[This is quite fascinating. I hope the study results are accurate. Jan]
We could all use some good news right about now, and many of us love coffee, so let’s jump into some good news about drinking coffee (at least potential good news). Here’s the thumbnail version: new preliminary research may have uncovered why coffee is linked to an impressive array of health benefits, and it could have everything to do with our most delicious nectar’s role in flipping the light switch on certain genes — the process known as epigenetic change.
If you’re asking, “what health benefits?” here’s a quick review: coffee consumption boasts a research pedigree linking it to lower blood sugar, better liver health, sharper memory, protection against developing dementia, and perhaps even longer overall lifespan. Along with those correlational linkages, coffee has a cocktail of compounds (and our favorite legal drug, caffeine) that boost our mood and generally make us more tolerable from around 8 am to noon.
In the latest study (which, I stress, is preliminary and working its way through the peer-review process), researchers wanted to uncover why studies so often find coffee, and to some extent tea, linked to these and other health benefits. Most coffee and tea studies are observational, leaning heavily on correlation, not causation, so finding a cause for the health benefits would be quite something.
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The researchers focused their search on epigenetic changes, which is to say environmental influences on genes (in this case drinking coffee and tea), which in turn alter the genes’ expression.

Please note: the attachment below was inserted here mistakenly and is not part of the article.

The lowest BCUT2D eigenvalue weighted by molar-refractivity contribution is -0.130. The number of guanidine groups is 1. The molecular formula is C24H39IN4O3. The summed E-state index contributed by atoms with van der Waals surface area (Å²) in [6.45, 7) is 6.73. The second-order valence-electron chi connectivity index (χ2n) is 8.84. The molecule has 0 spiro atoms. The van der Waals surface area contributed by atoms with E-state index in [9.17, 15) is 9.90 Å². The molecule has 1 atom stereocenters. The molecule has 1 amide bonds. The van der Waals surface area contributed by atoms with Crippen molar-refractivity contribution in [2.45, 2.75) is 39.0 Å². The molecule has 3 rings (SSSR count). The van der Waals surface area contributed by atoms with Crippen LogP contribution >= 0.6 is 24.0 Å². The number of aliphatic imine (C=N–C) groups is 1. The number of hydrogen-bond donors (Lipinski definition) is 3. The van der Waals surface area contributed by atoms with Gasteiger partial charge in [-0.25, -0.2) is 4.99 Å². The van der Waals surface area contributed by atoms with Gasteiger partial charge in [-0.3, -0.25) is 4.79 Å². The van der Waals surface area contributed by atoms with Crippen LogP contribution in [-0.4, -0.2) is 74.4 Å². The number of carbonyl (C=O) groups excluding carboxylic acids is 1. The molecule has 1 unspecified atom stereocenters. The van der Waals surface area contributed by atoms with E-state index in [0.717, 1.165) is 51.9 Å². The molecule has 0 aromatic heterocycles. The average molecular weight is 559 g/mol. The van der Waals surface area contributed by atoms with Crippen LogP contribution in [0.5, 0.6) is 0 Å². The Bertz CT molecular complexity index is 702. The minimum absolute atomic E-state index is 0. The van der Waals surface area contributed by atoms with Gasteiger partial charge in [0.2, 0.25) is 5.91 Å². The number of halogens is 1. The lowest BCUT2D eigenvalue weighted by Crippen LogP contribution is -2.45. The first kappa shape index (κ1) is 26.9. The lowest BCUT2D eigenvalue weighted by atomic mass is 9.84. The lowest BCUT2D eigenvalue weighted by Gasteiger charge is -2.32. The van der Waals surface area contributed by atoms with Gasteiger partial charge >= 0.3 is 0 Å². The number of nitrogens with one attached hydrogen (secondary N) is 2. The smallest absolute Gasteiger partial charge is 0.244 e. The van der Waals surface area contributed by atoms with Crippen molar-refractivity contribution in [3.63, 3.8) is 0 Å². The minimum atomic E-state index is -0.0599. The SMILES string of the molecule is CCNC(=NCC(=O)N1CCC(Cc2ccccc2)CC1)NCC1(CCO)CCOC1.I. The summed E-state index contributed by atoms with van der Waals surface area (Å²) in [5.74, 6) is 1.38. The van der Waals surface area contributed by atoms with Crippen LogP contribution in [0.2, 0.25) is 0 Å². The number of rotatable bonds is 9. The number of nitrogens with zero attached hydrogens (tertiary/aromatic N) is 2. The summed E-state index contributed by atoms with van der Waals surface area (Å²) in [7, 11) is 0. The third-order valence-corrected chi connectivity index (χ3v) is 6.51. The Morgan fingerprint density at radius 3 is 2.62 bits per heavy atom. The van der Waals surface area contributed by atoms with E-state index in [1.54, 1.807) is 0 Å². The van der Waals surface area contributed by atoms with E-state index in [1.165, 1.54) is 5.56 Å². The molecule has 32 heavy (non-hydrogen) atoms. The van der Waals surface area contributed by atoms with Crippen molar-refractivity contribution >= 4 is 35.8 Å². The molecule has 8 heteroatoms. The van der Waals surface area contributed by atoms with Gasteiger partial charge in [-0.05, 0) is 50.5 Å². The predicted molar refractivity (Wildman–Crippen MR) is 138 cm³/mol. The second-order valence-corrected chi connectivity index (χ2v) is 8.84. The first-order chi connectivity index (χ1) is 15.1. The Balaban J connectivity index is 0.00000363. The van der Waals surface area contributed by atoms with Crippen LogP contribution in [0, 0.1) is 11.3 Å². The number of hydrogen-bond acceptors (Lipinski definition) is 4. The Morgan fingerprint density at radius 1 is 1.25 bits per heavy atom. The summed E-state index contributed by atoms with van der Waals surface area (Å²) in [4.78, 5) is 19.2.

“Epigenetics represents modifications to DNA that do not change the underlying DNA sequence, but instead, influence gene expression,” the researchers wrote in the study. “Epigenetics is suggested as a mechanism mediating the effects of dietary and lifestyle factors on disease onset.”
The study evaluated “epigenome-wide” association studies of coffee and tea consumption of nearly 15,800 people of European and African-American descent. To get to that number of people, they included results from 15 epigenetic studies, which collectively covered a lot of ground.
“The major strength of the present study is the large sample size and multi-ethnic contribution,” the researchers noted.
By controlling for other factors that could also exert an influence on peoples’ genes besides gulping down hot joe, the researchers homed in on epigenetic associations specific to drinking coffee and tea, and found a meaningful handful that are thought to decrease risk of certain diseases, most importantly liver disease and heart disease.
The process by which coffee compounds influence our genes is called DNA methylation, and the more we learn about this process, the more it appears key to controlling epigenetic switches for a growing list of diseases and disorders.
“Collectively, this study indicates that coffee consumption is associated with differential DNA methylation levels…and that coffee-associated epigenetic variations may explain the mechanism of action of coffee consumption in conferring disease risk,” wrote the researchers.
And this isn’t the first study to find these sorts of results. Earlier research found that coffee may even “repair” broken DNA strands and reinforce whole strands against breakage, also through methylation, which in turn may affect the expression of genes related to everything from Alzheimer’s to Type 2 diabetes to Parkinson’s disease.
Even though this is good news, these findings are still preliminary and based on observing correlations between factors — not spot-on causation, but getting a little closer.
And hey, while we don’t need another reason to enjoy our coffee and tea, especially in these strange days when they bring us even more comfort, it’s nice to know they could be giving our DNA a little extra love.